Energizer Holdings Inc., known for its battery-powered pink bunny and Schick shavers, plans to separate its household-products and personal-care units into two publicly traded companies.
The split will be a tax-free spinoff to shareholders and is expected to be completed in the second half of the 2015 fiscal year, St. Louis-based Energizer said today in a statement. The stock jumped the most in more than five years.
Energizer is following steps made by other consumer giants, such as Kraft Foods Inc. and Sara Lee Corp., to separate businesses and focus more attention on brands and specific markets. For Energizer, the spinoff is the culmination of three years of measures aimed at improving shareholder value, including cutting expenses and initiating a dividend.
“Splitting this company is a good idea from a sum-of-the-parts perspective -- investors would benefit from a split,” Ali Dibadj, a New York-based analyst at Sanford C. Bernstein & Co., said in a phone interview. “Operationally, the companies would probably do better with more focus.”
The shares surged 14 percent to $111.69 at the close in New York, the biggest gain since December 2008. In the year through yesterday, the stock had gained just 2.2 percent, underperforming larger consumer companies like Procter & Gamble Co. and Kimberly-Clark Corp.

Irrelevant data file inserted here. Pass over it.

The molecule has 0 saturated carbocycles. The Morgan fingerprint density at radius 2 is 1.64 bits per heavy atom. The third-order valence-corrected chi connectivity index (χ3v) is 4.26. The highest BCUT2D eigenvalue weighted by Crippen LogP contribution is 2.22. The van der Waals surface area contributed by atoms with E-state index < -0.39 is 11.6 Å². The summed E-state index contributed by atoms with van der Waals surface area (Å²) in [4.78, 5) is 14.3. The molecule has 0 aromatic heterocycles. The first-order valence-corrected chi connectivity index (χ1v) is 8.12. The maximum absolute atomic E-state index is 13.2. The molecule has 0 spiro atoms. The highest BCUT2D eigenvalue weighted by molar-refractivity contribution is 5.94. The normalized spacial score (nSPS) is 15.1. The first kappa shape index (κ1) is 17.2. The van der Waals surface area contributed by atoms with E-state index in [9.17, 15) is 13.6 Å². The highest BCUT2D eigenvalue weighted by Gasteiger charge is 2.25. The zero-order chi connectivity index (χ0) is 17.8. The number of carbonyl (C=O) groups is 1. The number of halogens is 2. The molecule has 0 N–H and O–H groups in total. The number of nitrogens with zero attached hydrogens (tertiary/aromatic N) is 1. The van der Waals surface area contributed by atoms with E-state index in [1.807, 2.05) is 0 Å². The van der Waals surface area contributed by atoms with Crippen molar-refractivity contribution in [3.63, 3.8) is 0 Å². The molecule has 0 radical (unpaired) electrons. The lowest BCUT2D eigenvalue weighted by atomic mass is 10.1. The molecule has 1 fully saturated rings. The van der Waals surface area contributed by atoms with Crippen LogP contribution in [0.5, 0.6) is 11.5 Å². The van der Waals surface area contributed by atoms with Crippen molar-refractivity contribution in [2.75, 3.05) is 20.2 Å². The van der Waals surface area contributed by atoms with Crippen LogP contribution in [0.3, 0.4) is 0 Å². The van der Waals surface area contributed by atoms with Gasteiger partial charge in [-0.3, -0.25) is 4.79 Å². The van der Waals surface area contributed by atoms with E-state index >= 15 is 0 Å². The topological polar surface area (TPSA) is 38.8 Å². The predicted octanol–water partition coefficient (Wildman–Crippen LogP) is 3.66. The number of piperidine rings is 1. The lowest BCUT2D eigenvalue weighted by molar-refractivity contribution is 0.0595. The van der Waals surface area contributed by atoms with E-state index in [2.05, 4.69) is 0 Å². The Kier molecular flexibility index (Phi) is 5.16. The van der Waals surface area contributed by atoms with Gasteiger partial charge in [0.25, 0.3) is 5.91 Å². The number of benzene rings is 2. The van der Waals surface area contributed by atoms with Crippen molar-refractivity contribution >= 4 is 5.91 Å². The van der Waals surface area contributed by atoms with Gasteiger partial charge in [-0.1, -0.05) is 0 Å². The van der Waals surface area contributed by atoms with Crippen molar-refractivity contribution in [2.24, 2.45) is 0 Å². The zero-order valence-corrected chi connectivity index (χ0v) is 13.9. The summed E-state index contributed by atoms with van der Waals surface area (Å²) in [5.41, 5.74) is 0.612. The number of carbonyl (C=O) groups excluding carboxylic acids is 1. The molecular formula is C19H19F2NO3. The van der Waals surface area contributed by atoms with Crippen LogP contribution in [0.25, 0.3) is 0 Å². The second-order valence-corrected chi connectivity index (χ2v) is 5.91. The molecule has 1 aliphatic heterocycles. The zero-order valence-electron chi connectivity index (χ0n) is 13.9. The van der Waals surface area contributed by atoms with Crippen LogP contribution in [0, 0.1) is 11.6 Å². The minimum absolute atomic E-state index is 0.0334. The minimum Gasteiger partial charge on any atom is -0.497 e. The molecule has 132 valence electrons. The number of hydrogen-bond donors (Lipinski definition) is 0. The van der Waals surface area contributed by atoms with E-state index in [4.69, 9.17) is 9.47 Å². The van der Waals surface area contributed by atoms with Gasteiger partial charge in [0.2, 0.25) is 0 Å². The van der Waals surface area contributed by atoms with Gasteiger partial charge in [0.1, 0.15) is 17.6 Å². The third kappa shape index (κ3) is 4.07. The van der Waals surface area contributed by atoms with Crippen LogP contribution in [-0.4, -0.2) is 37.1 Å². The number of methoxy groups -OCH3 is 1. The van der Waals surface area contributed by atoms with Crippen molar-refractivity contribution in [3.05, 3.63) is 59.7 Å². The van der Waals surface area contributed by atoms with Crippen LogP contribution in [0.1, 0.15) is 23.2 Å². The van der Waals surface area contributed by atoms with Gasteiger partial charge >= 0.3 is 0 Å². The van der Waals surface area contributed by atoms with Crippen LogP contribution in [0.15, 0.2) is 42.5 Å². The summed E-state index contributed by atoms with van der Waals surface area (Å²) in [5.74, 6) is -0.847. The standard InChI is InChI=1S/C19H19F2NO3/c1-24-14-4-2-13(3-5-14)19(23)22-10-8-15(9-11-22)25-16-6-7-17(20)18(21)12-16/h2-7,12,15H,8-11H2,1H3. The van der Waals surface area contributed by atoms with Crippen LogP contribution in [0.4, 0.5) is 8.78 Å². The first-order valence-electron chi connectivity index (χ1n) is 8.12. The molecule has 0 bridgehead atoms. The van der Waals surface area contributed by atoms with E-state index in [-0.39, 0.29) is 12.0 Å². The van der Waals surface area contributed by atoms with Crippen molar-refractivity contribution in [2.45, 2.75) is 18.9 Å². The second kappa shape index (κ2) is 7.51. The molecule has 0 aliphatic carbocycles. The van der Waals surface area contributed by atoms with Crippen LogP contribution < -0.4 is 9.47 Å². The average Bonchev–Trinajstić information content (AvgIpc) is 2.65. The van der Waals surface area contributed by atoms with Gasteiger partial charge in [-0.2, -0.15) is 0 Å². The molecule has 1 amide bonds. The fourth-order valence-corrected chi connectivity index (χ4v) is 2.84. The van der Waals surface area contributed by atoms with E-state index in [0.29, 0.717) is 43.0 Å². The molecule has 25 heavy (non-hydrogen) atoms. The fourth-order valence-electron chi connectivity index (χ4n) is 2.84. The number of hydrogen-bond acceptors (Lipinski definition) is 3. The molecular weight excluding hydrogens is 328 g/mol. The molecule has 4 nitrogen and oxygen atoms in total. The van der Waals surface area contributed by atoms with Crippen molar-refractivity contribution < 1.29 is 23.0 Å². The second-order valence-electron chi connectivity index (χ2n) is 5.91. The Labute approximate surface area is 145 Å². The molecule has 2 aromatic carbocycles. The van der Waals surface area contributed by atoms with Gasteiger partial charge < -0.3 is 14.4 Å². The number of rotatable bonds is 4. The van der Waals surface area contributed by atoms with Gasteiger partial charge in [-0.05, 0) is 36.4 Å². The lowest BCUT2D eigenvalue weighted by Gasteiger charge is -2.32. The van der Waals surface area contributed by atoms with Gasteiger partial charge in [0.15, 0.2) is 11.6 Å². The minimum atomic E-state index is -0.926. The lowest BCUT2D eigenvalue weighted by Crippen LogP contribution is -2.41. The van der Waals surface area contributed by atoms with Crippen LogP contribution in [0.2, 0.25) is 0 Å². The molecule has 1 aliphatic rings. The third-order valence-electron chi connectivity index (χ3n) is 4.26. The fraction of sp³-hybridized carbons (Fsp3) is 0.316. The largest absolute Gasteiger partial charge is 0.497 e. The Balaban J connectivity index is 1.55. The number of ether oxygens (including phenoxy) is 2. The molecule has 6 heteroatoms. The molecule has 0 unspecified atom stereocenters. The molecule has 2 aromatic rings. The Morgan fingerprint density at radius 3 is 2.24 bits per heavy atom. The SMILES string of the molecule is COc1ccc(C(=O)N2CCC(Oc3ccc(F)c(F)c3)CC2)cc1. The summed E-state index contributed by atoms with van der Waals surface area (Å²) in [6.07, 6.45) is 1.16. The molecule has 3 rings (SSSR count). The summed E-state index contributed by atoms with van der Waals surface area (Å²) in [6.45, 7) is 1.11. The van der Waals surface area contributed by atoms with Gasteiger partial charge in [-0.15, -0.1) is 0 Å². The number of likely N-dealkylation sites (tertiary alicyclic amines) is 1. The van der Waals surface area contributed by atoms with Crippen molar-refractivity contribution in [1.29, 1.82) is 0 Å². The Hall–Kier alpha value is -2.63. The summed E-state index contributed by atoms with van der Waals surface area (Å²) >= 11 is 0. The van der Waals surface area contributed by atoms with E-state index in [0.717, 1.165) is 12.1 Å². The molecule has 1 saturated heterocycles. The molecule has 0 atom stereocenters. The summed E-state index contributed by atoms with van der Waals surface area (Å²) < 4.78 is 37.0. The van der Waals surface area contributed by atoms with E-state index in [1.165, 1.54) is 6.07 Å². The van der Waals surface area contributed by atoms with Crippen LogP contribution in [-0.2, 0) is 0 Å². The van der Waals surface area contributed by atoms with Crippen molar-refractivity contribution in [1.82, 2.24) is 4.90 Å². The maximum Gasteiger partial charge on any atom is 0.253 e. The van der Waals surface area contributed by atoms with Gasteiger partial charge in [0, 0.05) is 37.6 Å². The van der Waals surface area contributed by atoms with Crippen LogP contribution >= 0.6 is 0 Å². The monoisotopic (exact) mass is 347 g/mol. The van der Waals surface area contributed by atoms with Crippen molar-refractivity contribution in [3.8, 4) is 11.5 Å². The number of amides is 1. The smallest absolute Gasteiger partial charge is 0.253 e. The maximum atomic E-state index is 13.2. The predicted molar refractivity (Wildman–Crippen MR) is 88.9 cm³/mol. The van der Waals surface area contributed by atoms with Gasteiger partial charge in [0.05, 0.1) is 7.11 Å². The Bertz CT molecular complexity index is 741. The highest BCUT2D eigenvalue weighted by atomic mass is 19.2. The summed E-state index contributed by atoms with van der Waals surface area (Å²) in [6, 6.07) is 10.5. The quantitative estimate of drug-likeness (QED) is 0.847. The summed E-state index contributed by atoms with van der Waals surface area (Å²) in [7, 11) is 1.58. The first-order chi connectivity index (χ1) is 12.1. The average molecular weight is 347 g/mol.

The household-products division, which sells batteries and portable lighting products, reported revenue of about $1.9 billion in the twelve month period ended March 31. The personal-care unit, which has brands including Schick razors and Hawaiian Tropic sunscreen, had $2.6 billion in revenue over the same period.
Several notable consumer brands have been separating parts of their businesses into more focused companies. In 2012, Kraft Foods spun off its North American grocery unit and changed its name to Mondelez International Inc. to focus on its global snacks business. That same year, Sara Lee split into Hillshire Brands Co. and a European-based coffee and tea company called D.E. Master Blenders 1753.
Revenue at Energizer has declined in each of the last four quarters. The company’s cost cutting in 2012 included plans to close factories in Missouri, Vermont and Malaysia. Energizer is splitting in two as rival Procter & Gamble also looks for ways to streamline operations and trim expenses to boost revenue. PG this month agreed to sell its most of its pet-food operations to Mars Inc.
Both of the former Energizer companies could be potential candidates for an acquisition, Dibadj said. The battery unit could be attractive to private equity firms looking to do a leveraged buyout because “it’s not a bad cash business,” he said.
“The personal-care business could be acquired by some of the players who don’t have these categories -- some of the European players or global players in Asia -- whoever’s willing to compete against Procter & Gamble and doesn’t have these categories,” said Dibadj.
Dibadj rates the shares market perform, the equivalent of a hold.
After Energizer’s separation is completed, current Chief Executive Officer Ward Klein is expected to serve as executive chairman of the personal-care business. David Hatfield, currently president and CEO of Energizer Personal Care, is expected to lead as CEO of that unit. Alan Hoskins will serve as CEO of the household-products division.